Director: Mainak Bhaumik
Cast: Ritwick Chakraborty, Parno Mittra, Sohini Sarkar, Mir Afsar Ali
From Aristotle, Plato and Socrates, the greatest of minds down the ages have pondered on the one human condition that forever eludes mankind, happiness, arguably the one word most searched for on the Internet, after God and sex! The world wide web has a million and more quotes on happiness. And then there is Mainak Bhaumik's Happy Pill. It's by all accounts a noble enterprise – this quest to make sense of what happiness entails – but does a noble enterprise make for a happy film? Well, not entirely on the evidence on display here.
The premise is intriguing enough – the world abounds in unhappy souls. So, what if there's a pill that makes you happy? That's what our protagonist Siddhartha (the name is significant – Gautama the Buddha, aka Siddhartha, left the materialistic world in search of the meaning of, among other things, happiness) hits upon. A bright medical prospect at one time, he now runs a sweet shop that his father bequeathed him – none of the fancy ones Kolkata is famous for, but one of the quintessential corner shops that dot this city that has patented the rosogolla. Except that it's a shop where – as Siddhartha's friend Pocha-da (Mir in a hilarious turn as a woebegone soul fighting the demons of his failures and the barbs coming his way from his mother-in-law) says – flies outnumber customers by a huge margin.
Siddhartha's mother is bedridden with some ailment. His sister Rini (a very fetching and nuanced Parno Mitra, in one of the film's three well-etched characters) is battling complexes arising out of her dark complexion while courting a louse of a guy. Siddhartha himself is unemployed and fast running out of options. As he is barred for life from practising medicine for a past misdemeanour, there's not much in life he can look forward to. And when his mentor robs him of due credit for his work on a breakthrough treatment for Hepatitis-C, Siddhartha heads for the train lines.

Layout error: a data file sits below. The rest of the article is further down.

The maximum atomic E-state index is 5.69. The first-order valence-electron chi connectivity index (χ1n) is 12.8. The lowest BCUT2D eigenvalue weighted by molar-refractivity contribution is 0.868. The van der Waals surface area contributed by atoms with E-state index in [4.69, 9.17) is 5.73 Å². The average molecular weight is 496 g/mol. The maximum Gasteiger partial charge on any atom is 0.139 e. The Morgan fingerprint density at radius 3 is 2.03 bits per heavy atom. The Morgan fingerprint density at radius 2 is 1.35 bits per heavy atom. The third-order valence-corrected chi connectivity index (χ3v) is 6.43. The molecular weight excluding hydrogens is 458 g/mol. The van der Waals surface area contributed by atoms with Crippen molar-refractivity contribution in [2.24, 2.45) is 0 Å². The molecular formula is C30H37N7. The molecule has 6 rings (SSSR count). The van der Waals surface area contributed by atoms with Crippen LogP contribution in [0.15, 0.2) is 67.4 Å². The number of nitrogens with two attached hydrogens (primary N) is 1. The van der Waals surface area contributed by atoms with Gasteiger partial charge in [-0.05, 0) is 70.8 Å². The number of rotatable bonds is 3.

And that is where Happy Pill starts to derail. Lying on the tracks, he sees a child walk out from a nearby slum, pushing a cycle tyre, a 'picture of unadulterated happiness'. And voila! He realizes what ails humankind. As he explains to Pocha-da, the girl does not know what's it to be online or offline, is alien to the concept of Facebook or Instagram and does not depend on 'likes' to validate her own self. And, genius with chemicals and medicines that he is, Siddhartha hits upon the idea of inventing a pill that will make people happy. He experiments it on his mother. Soon, it's his sister and then the entire city.
Well, for one, it's too pat an excuse: does it really take just a glimpse of a 'happy' homeless tramp of a child to understand that the world is an unhappy place – and what's to say that child is actually happy, just that smile on her face? And two, if it's only a pill that we need for happiness, that's what counsellors and psychiatrists do for those who can afford such services, and for those who can't, there's drugs and alcohol for temporary relief from the woes of the world. As Siddhartha's happy pill takes off, with Pocha-da selling it at street corners and shady lanes, and then goes on to employ another loser called Ganja to distribute it in shadier corners and lanes, it almost seems like the new 'trip' in town. Of course, even at this midway stage in the narrative, one can see the climactic exposition of the symbolism of the happy pill, and that doesn't quite help the cause of the film. For a make-believe like this to work, the script needed a more whimsical approach, which it lacks.
After a journalist, Indrani (Sohini Sarkar), breaks the story of a city turning happy and coins the name 'Happywalla' for the anonymous inventor, business starts booming, complete with a smiley as a logo. But that brings with it its own problems – you see, Siddhartha is not a certified medical practitioner and has no patent on what he is making, he has not gone through the rigmarole of obtaining licences and permissions.